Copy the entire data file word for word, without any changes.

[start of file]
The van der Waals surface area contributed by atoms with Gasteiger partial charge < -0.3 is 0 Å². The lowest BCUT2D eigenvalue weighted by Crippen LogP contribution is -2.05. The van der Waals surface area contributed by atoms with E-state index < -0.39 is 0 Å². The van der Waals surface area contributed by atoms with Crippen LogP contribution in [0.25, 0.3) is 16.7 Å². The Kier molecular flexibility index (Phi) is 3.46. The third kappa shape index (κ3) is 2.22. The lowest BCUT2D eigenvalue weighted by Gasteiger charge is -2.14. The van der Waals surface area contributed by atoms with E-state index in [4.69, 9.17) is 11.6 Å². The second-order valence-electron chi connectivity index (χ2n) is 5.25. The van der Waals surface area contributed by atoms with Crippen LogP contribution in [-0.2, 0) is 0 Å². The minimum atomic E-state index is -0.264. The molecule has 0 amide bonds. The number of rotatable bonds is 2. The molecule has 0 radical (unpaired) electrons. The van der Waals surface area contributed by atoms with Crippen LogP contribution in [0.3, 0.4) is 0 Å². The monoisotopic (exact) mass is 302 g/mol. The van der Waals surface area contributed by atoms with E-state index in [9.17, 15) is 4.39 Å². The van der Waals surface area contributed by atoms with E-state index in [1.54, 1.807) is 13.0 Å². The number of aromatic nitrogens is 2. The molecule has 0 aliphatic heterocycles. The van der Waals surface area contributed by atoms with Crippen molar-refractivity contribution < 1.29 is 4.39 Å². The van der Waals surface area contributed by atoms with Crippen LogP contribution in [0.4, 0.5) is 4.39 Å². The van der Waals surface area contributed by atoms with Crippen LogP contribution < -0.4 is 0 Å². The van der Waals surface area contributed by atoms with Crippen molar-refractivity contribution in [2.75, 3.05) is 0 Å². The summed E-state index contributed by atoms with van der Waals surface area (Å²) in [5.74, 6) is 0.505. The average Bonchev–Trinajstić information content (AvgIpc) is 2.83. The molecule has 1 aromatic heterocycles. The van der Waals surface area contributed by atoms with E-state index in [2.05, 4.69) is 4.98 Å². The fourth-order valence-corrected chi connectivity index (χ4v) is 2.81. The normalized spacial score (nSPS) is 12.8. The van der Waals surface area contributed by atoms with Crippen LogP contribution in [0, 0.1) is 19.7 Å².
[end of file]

The van der Waals surface area contributed by atoms with Gasteiger partial charge < -0.3 is 0 Å². The lowest BCUT2D eigenvalue weighted by Crippen LogP contribution is -2.05. The van der Waals surface area contributed by atoms with E-state index < -0.39 is 0 Å². The van der Waals surface area contributed by atoms with Crippen LogP contribution in [0.25, 0.3) is 16.7 Å². The Kier molecular flexibility index (Phi) is 3.46. The third kappa shape index (κ3) is 2.22. The lowest BCUT2D eigenvalue weighted by Gasteiger charge is -2.14. The van der Waals surface area contributed by atoms with E-state index in [4.69, 9.17) is 11.6 Å². The second-order valence-electron chi connectivity index (χ2n) is 5.25. The van der Waals surface area contributed by atoms with Crippen LogP contribution in [-0.2, 0) is 0 Å². The minimum atomic E-state index is -0.264. The molecule has 0 amide bonds. The number of rotatable bonds is 2. The molecule has 0 radical (unpaired) electrons. The van der Waals surface area contributed by atoms with Crippen LogP contribution in [0.3, 0.4) is 0 Å². The monoisotopic (exact) mass is 302 g/mol. The van der Waals surface area contributed by atoms with E-state index in [9.17, 15) is 4.39 Å². The van der Waals surface area contributed by atoms with E-state index in [1.54, 1.807) is 13.0 Å². The number of aromatic nitrogens is 2. The molecule has 0 aliphatic heterocycles. The van der Waals surface area contributed by atoms with Crippen molar-refractivity contribution < 1.29 is 4.39 Å². The van der Waals surface area contributed by atoms with Crippen LogP contribution in [0.4, 0.5) is 4.39 Å². The van der Waals surface area contributed by atoms with Crippen LogP contribution < -0.4 is 0 Å². The van der Waals surface area contributed by atoms with Crippen molar-refractivity contribution in [2.75, 3.05) is 0 Å². The summed E-state index contributed by atoms with van der Waals surface area (Å²) in [5.74, 6) is 0.505. The average Bonchev–Trinajstić information content (AvgIpc) is 2.83. The molecule has 1 aromatic heterocycles. The van der Waals surface area contributed by atoms with E-state index in [2.05, 4.69) is 4.98 Å². The fourth-order valence-corrected chi connectivity index (χ4v) is 2.81. The normalized spacial score (nSPS) is 12.8. The van der Waals surface area contributed by atoms with Crippen LogP contribution in [0, 0.1) is 19.7 Å².